How to Source on SlideShare – Part 1


SlideShare is a great online repository not only full of slides and previous presentations, but it’s also full of resumes. For the past decade, SlideShare has been a great resource for many recruiters and sourcers. Since its acquisition from LinkedIn in 2012, SlideShare has been fully integrated with LinkedIn’s product by hosting most PDF resume files and other documents loaded onto its website. Many of us are accustom to using LinkedIn on a daily basis to source candidates, but often we aren’t using SlideShare to find better information, resumes.

Here I would like to share some experiences on how to “Source on Slideshare.” I hope to receive some comments and new ideas from our community so that we can crack this new talent sourcing channel together.

Let’s assume we received a recruiting task to find Android developers located in San Francisco.

Tip 1: Use Google XRay Search (site:)

First of all, I’m a big fan of Google; I use the XRay search multiple times a day. A basic structure of XRay on SlideShare is:

site:slideshare.net (“cv” OR “curriculum vitae” OR “vita” OR “resume” OR “hresume”) -job -sample

Let’s start with the simplest example. We add “Android” and “San Francisco” in the Google search string. Here we go:

site:slideshare.net (“cv” OR “curriculum vitae” OR “vita” OR “resume” OR “hresume”) -job -sample “Android” “San Francisco”

We get 1,670 resumes for FREE! No kidding. It’s just completely free.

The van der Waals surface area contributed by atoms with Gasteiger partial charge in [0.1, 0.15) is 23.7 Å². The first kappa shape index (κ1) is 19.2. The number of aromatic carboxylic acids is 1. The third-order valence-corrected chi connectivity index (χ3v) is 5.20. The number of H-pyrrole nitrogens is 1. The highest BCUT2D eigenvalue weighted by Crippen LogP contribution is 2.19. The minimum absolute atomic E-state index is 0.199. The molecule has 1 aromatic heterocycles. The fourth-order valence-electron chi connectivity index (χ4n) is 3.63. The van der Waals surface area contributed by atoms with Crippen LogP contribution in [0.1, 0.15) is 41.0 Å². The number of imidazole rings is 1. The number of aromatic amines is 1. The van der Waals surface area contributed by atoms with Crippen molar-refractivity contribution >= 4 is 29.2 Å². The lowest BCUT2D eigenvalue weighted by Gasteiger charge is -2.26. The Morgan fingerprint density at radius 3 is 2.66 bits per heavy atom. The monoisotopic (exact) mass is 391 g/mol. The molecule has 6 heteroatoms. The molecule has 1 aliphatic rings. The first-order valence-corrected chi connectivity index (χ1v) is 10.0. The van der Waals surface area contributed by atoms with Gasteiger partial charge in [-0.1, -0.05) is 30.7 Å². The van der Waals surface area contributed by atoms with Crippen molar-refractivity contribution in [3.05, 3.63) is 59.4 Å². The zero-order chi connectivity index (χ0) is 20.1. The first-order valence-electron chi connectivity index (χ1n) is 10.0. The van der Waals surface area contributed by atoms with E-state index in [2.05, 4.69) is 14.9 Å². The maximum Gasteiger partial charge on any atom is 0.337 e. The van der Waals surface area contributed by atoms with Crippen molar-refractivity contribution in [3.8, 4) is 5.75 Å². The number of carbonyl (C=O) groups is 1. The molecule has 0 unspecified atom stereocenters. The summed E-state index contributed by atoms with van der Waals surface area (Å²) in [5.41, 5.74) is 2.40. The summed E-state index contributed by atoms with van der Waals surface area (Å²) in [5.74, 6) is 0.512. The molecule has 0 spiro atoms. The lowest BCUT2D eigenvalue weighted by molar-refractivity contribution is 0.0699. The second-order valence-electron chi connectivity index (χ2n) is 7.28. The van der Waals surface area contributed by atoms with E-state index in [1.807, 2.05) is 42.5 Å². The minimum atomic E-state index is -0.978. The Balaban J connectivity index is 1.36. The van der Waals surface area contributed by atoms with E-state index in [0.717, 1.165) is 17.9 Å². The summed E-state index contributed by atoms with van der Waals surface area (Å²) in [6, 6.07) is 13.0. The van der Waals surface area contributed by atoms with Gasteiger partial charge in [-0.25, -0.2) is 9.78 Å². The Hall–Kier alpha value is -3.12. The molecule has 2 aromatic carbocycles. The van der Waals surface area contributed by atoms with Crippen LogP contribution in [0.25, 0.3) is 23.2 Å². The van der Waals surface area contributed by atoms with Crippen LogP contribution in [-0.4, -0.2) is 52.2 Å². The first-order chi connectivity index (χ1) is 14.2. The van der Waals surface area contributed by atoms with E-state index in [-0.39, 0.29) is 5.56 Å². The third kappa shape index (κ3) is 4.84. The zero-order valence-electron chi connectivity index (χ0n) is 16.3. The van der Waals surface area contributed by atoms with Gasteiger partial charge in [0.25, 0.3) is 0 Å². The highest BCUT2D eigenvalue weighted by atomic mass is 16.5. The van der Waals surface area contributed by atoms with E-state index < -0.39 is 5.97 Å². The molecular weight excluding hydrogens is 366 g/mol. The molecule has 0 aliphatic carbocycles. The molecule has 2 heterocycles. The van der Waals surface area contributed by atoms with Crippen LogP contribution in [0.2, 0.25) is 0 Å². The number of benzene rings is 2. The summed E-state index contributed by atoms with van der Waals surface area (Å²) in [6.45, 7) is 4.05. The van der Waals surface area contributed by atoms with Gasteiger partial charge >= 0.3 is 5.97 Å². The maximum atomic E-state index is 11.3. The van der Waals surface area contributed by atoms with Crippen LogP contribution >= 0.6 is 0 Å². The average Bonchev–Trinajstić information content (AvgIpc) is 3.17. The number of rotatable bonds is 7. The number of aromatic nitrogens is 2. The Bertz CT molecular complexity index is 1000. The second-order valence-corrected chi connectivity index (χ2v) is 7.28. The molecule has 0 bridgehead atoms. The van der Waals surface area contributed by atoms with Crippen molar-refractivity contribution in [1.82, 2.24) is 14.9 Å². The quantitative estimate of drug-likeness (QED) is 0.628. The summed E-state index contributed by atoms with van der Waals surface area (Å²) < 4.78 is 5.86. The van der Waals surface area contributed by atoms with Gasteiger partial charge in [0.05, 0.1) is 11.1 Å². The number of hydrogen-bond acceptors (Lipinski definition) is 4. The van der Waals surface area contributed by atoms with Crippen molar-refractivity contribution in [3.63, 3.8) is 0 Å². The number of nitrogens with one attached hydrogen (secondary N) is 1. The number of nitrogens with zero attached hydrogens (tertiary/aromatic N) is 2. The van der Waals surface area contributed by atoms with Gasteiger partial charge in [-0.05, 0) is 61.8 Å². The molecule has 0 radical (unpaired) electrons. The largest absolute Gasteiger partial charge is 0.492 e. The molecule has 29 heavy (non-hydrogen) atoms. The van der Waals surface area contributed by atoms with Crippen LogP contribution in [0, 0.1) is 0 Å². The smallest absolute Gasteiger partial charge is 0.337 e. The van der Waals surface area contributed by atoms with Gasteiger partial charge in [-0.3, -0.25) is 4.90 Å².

Let’s evaluate the search result by investigating the second item (here’s the link).

Here’s the resume PDF we get:

slideshare2

Wow! We have Jack’s personal email and phone number! The summary is perfectly matched with the recruiting task we defined.

If we search on LinkedIn for Jack Huang (profile link), here’s what we get:

slideshare3

If we do recruit on LinkedIn, we may have skipped over Jack. First, Jack’s LinkedIn profile is almost empty. “Software engineer” is too general and as we’re looking for “Android” and I’m his 3rd connection, and he has only 190 connections (not active at all most likely) in total we may not have been able to see him much less able to recruit him on LinkedIn. However, with a complete resume document, it’s becoming an entirely different story to us. Slideshare works!

 

Tip 2: Use Google Images

Go to “https://www.google.com/imghp”

site:slideshare.net intitle:cv OR intitle:resume “android” “san francisco”

slideshare2

 

A bunch of resumes! A lot of them are not up-to-date. We can refine the results based on Google’s search tools:

slideshare3

 

Click “Past week” or “Custom range” to find the latest resumes. However, I recommend “Custom range” to set the range for two months.

Personally, I prefer Tip 1. It’s more accurate and yields more resumes.

 

For three reasons, you should try Slideshare for your recruiting.

  1. Find what others cannot locate. Stop homogenous search, please. We’ve been fishing the same pool with a small amount of active LinkedIn users for a long time already. Diversify sourcing channels.
  2. It works. It brings you free and real resumes. You get phone numbers and email addresses.
  3. It’s so simple. Click Google.com and copy & paste as I showed in the examples above. That’s it.

 

Acknowledgement

We would like to thank Maureen Sharib for her insightful comments and feedback. She helps reshape the idea and review the articles multiple times.

 

 

Read Orginal Poste Here